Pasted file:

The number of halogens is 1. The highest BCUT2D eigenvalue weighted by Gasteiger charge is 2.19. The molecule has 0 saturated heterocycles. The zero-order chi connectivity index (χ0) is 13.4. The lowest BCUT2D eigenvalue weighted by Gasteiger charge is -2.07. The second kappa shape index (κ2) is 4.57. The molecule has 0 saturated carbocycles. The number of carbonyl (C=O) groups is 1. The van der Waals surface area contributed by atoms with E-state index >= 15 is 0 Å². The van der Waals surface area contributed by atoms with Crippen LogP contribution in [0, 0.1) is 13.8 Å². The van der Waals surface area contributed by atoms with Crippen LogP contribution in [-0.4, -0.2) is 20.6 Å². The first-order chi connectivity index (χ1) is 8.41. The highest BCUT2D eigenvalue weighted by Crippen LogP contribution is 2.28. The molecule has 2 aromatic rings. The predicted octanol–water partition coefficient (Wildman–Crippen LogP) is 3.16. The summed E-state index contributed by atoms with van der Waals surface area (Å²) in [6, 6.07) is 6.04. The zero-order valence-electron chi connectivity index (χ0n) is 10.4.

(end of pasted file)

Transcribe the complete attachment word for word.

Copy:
The number of halogens is 1. The highest BCUT2D eigenvalue weighted by Gasteiger charge is 2.19. The molecule has 0 saturated heterocycles. The zero-order chi connectivity index (χ0) is 13.4. The lowest BCUT2D eigenvalue weighted by Gasteiger charge is -2.07. The second kappa shape index (κ2) is 4.57. The molecule has 0 saturated carbocycles. The number of carbonyl (C=O) groups is 1. The van der Waals surface area contributed by atoms with E-state index >= 15 is 0 Å². The van der Waals surface area contributed by atoms with Crippen LogP contribution in [0, 0.1) is 13.8 Å². The van der Waals surface area contributed by atoms with Crippen LogP contribution in [-0.4, -0.2) is 20.6 Å². The first-order chi connectivity index (χ1) is 8.41. The highest BCUT2D eigenvalue weighted by Crippen LogP contribution is 2.28. The molecule has 2 aromatic rings. The predicted octanol–water partition coefficient (Wildman–Crippen LogP) is 3.16. The summed E-state index contributed by atoms with van der Waals surface area (Å²) in [6, 6.07) is 6.04. The zero-order valence-electron chi connectivity index (χ0n) is 10.4.